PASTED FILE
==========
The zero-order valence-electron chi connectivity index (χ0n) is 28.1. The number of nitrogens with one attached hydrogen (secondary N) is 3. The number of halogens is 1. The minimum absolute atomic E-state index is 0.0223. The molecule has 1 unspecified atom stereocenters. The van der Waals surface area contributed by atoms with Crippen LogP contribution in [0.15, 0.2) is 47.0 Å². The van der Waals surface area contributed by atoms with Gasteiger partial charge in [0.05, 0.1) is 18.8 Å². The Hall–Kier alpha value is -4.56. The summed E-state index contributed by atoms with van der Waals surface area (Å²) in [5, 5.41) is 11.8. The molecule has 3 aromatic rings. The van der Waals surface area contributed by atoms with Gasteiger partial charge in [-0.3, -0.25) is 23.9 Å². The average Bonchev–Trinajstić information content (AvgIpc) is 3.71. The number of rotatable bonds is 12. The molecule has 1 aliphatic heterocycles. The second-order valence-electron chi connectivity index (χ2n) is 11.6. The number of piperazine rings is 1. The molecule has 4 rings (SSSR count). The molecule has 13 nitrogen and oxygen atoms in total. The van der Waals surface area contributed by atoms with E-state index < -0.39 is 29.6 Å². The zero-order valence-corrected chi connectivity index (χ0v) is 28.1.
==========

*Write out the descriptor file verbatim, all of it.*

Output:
The zero-order valence-electron chi connectivity index (χ0n) is 28.1. The number of nitrogens with one attached hydrogen (secondary N) is 3. The number of halogens is 1. The minimum absolute atomic E-state index is 0.0223. The molecule has 1 unspecified atom stereocenters. The van der Waals surface area contributed by atoms with Crippen LogP contribution in [0.15, 0.2) is 47.0 Å². The van der Waals surface area contributed by atoms with Gasteiger partial charge in [0.05, 0.1) is 18.8 Å². The Hall–Kier alpha value is -4.56. The summed E-state index contributed by atoms with van der Waals surface area (Å²) in [5, 5.41) is 11.8. The molecule has 3 aromatic rings. The van der Waals surface area contributed by atoms with Gasteiger partial charge in [-0.3, -0.25) is 23.9 Å². The average Bonchev–Trinajstić information content (AvgIpc) is 3.71. The number of rotatable bonds is 12. The molecule has 1 aliphatic heterocycles. The second-order valence-electron chi connectivity index (χ2n) is 11.6. The number of piperazine rings is 1. The molecule has 4 rings (SSSR count). The molecule has 13 nitrogen and oxygen atoms in total. The van der Waals surface area contributed by atoms with E-state index < -0.39 is 29.6 Å². The zero-order valence-corrected chi connectivity index (χ0v) is 28.1.